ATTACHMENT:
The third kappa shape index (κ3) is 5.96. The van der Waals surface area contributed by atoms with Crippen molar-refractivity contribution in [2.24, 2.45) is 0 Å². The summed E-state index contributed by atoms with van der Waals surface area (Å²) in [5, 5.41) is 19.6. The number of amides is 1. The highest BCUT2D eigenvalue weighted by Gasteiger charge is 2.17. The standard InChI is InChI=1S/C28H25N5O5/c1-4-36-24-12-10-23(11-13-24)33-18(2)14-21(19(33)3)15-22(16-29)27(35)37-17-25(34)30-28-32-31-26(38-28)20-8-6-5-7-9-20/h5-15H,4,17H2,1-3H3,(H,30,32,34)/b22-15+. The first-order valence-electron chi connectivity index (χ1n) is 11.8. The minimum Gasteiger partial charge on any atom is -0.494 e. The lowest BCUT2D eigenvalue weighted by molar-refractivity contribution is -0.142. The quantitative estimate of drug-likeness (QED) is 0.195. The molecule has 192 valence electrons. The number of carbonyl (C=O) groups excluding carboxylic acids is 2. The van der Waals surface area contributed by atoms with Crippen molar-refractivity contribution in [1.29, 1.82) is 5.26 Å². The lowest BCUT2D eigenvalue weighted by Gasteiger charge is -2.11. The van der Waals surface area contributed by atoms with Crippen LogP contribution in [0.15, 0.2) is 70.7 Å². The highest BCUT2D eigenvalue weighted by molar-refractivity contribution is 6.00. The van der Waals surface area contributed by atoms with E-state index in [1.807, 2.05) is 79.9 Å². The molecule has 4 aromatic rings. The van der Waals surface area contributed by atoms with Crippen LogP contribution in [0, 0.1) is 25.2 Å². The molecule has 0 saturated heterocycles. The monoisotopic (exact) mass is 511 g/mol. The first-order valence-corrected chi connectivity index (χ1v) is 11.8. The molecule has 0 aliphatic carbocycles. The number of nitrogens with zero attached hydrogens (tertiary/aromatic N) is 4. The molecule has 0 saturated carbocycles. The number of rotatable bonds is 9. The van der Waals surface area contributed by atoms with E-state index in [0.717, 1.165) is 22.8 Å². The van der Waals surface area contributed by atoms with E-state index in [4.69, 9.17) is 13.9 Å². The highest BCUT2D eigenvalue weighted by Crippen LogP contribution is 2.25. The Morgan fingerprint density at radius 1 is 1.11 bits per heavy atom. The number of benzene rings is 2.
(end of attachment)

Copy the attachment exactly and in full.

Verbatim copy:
The third kappa shape index (κ3) is 5.96. The van der Waals surface area contributed by atoms with Crippen molar-refractivity contribution in [2.24, 2.45) is 0 Å². The summed E-state index contributed by atoms with van der Waals surface area (Å²) in [5, 5.41) is 19.6. The number of amides is 1. The highest BCUT2D eigenvalue weighted by Gasteiger charge is 2.17. The standard InChI is InChI=1S/C28H25N5O5/c1-4-36-24-12-10-23(11-13-24)33-18(2)14-21(19(33)3)15-22(16-29)27(35)37-17-25(34)30-28-32-31-26(38-28)20-8-6-5-7-9-20/h5-15H,4,17H2,1-3H3,(H,30,32,34)/b22-15+. The first-order valence-electron chi connectivity index (χ1n) is 11.8. The minimum Gasteiger partial charge on any atom is -0.494 e. The lowest BCUT2D eigenvalue weighted by molar-refractivity contribution is -0.142. The quantitative estimate of drug-likeness (QED) is 0.195. The molecule has 192 valence electrons. The number of carbonyl (C=O) groups excluding carboxylic acids is 2. The van der Waals surface area contributed by atoms with Crippen molar-refractivity contribution in [1.29, 1.82) is 5.26 Å². The lowest BCUT2D eigenvalue weighted by Gasteiger charge is -2.11. The van der Waals surface area contributed by atoms with Crippen LogP contribution in [0.15, 0.2) is 70.7 Å². The highest BCUT2D eigenvalue weighted by molar-refractivity contribution is 6.00. The van der Waals surface area contributed by atoms with E-state index in [1.807, 2.05) is 79.9 Å². The molecule has 4 aromatic rings. The van der Waals surface area contributed by atoms with Crippen LogP contribution in [0, 0.1) is 25.2 Å². The molecule has 0 saturated heterocycles. The monoisotopic (exact) mass is 511 g/mol. The first-order valence-corrected chi connectivity index (χ1v) is 11.8. The molecule has 0 aliphatic carbocycles. The number of nitrogens with zero attached hydrogens (tertiary/aromatic N) is 4. The molecule has 0 saturated carbocycles. The number of rotatable bonds is 9. The van der Waals surface area contributed by atoms with E-state index in [0.717, 1.165) is 22.8 Å². The van der Waals surface area contributed by atoms with E-state index in [4.69, 9.17) is 13.9 Å². The highest BCUT2D eigenvalue weighted by Crippen LogP contribution is 2.25. The Morgan fingerprint density at radius 1 is 1.11 bits per heavy atom. The number of benzene rings is 2.